He's gotta be expecting it, right?
Don't tell me what to do.
I'll tell ya how it goes.
- Good morning. - Morning.
I went by the Seagram Building last night.
Still under construction.
Too much natural light, as always, but it'll work.
You'll be able to see the murals from the main dining room.
You ever worry it's not the right place for them?
How can it not be the right place for them?
They're being created specifically for that place.
Your logic, sometimes, baffles me.
"Birth of Tragedy", like you said.
You said if I wanted to know about Jackson Pollock
I had to read "The Birth of Tragedy".
It's very like something I would say.
First tell me what you make of the book.
Oh, that's like saying red.
You're too young to be enigmatic.
I think I know why you wanted me to read it.
Because you see yourself as Apollo
and you see him as Dionysus
Oh, don't be so pedestrian.
Dionysus is the god of wine and excess.
Of movement and transformation.
This is Pollock, wild, rebellious, drunken and unrestrained.
The raw experience itself.
Apollo is the god of order, method and boundaries.
Intellectual, rabbinical, sober and restrained.
The raw experience leavened by contemplation.
He splatters paint, you study it.
He's Dionysus and you're Apollo.
Exactly right but for entirely missing the point.
The point is always the tragedy.
can be so easily divided into character types?
You think the multifarious complexities and nuances
of the psyche, evolving through countless generations
perverted and demented through social neurosis
and personal anguish or molded by faith,
or lack of faith, can all be so god-damn simple?
Pollock is emotion, Rothko is intellect?
Oh, you embarrass yourself.
Maybe it's like one of your paintings.
Dark and light, order and chaos, existing at the same time
in the same plain, pulsing back and forth.
We're subjects of both Apollo and Dionysus,
We ebb and flow, like the colors in your pictures.
The ecstasy of the Dionysian at war
with the restraint of the Apollonian.
- Not at war. - Not at war?
It's not really conflict. More like symbiosis.
Dionysus' passion is focused,
is made bearable by Apollo's will to form.
In fact, the only way we can endure
the sheer ferocity of Dionysus' emotion
is because we have the control and intelligence of Apollo,
otherwise the emotion would overwhelm us.
So back and forth we go, myth to myth, pulsating.
Yeah, and the perfect life will be perfectly balanced
between the two, everlastingly on that fulcrum.
But our tragedy is we can never achieve that balance.
We exist, all of us, for all time,
in a state of perpetual dissonance.
Oh, we long for the raw truth of emotion
and can only endure it with the cool lie of reason.
We seek to capture the ephemeral, the miraculous,
put it on to canvas, stopping time but,
like an entomologist pinning a butterfly,
We're foolish that way, we human beings.
We try to make the red black.
But the black is always there, like the mantel in Matisse.
Like the snow outside your window.
And once glimpsed, you can't help but be preoccupied with it
for the intimations of our own mortality are.
Ah, but still we go on, clinging to that tiny bit of hope,
that red, that makes the rest endurable.
Or just less unendurable.
Yeah, well, that's my friend Jackson Pollock.
Finally it was just unendurable.
- What do you mean? - His suicide.
He didn't commit suicide.
Jackson Pollock died in a car accident.
A man spends years of his life getting drunk.
Day after day the guy is hammered.
He then gets into an Oldsmobile convertible,
races round these little country roads like a goddamn lunatic.
You tell me what that is if not a lazy suicide.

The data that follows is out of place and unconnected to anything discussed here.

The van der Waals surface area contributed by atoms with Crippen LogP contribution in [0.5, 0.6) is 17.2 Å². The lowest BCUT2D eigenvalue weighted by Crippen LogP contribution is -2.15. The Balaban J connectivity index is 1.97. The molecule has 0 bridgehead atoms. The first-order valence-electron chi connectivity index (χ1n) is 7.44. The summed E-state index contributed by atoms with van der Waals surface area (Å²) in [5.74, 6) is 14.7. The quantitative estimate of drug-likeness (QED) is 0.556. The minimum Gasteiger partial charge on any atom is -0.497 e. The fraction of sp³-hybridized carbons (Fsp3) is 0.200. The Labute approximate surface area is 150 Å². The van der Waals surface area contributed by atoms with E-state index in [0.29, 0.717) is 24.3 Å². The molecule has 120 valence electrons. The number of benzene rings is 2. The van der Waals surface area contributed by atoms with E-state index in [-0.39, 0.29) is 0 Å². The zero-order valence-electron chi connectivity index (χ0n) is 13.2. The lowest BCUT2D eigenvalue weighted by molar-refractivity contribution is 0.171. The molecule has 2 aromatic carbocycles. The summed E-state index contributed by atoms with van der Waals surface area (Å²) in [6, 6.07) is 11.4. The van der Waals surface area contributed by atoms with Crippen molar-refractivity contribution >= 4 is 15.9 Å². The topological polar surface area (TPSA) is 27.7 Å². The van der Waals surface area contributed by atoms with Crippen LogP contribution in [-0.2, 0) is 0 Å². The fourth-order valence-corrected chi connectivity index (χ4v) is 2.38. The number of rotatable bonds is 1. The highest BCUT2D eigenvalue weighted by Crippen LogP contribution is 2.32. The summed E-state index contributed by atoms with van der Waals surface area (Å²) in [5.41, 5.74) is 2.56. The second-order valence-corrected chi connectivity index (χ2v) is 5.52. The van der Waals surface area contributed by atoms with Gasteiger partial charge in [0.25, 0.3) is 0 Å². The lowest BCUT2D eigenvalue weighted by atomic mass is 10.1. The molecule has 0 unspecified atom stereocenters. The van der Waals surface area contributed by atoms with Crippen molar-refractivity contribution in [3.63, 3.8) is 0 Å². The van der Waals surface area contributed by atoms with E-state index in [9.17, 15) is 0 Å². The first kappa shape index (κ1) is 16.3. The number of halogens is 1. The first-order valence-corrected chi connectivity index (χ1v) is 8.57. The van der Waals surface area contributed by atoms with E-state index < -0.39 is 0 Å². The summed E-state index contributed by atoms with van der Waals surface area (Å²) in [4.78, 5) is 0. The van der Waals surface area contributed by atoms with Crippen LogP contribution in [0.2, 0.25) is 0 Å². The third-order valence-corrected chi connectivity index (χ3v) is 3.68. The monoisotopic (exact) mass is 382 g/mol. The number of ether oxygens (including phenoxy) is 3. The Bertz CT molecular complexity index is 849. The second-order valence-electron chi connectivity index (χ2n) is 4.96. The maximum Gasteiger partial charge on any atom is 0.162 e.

Oh, believe you me, when I commit suicide
there won't be any doubt about it.
No mysterious crumpled car in a ditch.
Ah, gives me a headache it's so boring.
- When you commit suicide? - What?
You said, "When I commit suicide".
- No, I didn't. - Yes, you did.
Let me tell you something about your hero.
That man, he confronted his tragedy.
He was valiant in the face of it.
He endured as long as he could
and then he tried to recede from his life.
He grew tired of his form.
He grew tired of himself.
He lost his faith in his viewers.
He no longer believed there were any real human beings left
to even look at pictures.
How does that happen to a man?
Oh, better you should ask how occasionally it doesn't happen.
He's young, he's famous, he has money.
Here's a schmuck from Wyoming who can paint.
Suddenly he's a commodity.
Let me tell you, kid, that Oldsmobile convertible,
Not because it crashed, because it existed.
Why the fuck did Jackson Pollock
have an Oldsmobile convertible?
So artists should starve?
Yes, artists should starve.
Hey, you would have loved Jackson.
He was a downtown guy, real Bohemian.
No banker's hours for him, believe you me.
Every night, with the talking and the drinking
and the fighting and the dancing and the staying up late,
he was like everyone's romantic idea
of what an artist ought to be.
Huh, he was the anti-Rothko.
At his worst, ya still loved him, though.
You loved him because he loved art so much.
Jackson thought it mattered.
He thought painting mattered.
Does not the poignancy of that just stop your heart?
How could this story not end in tragedy?
that we may not perish from truth".
Well, Pollock saw some truth.
And then he didn't have art to protect him any more.
Oh, I was walking up to my house last week
and a couple was passing.
The lady looks inside my window and says,
"Oo, I wonder who owns all those Rothkos".
Just like that I've become a noun.
- A what? - The overmantels.
You know, those paintings doomed to become mere decoration,
over the fireplace in the fancy schmancy penthouse.
"I need something to work with the sofa.
Something bright and cheery for the breakfast nook,
You got something in orange?
Here's a paint chip from the Sherwin-Williams.
Oh, and can you chop it down to fit the sideboard?"
Or worse, "Darling, I simply must have one
because my neighbor has one, that social-climbing bitch.
In fact, if she has one, I need three."
"The New York Times" says I gotta have one.
"The New York Times" says I gotta have one
because I haven't got time to read The New York Times any more.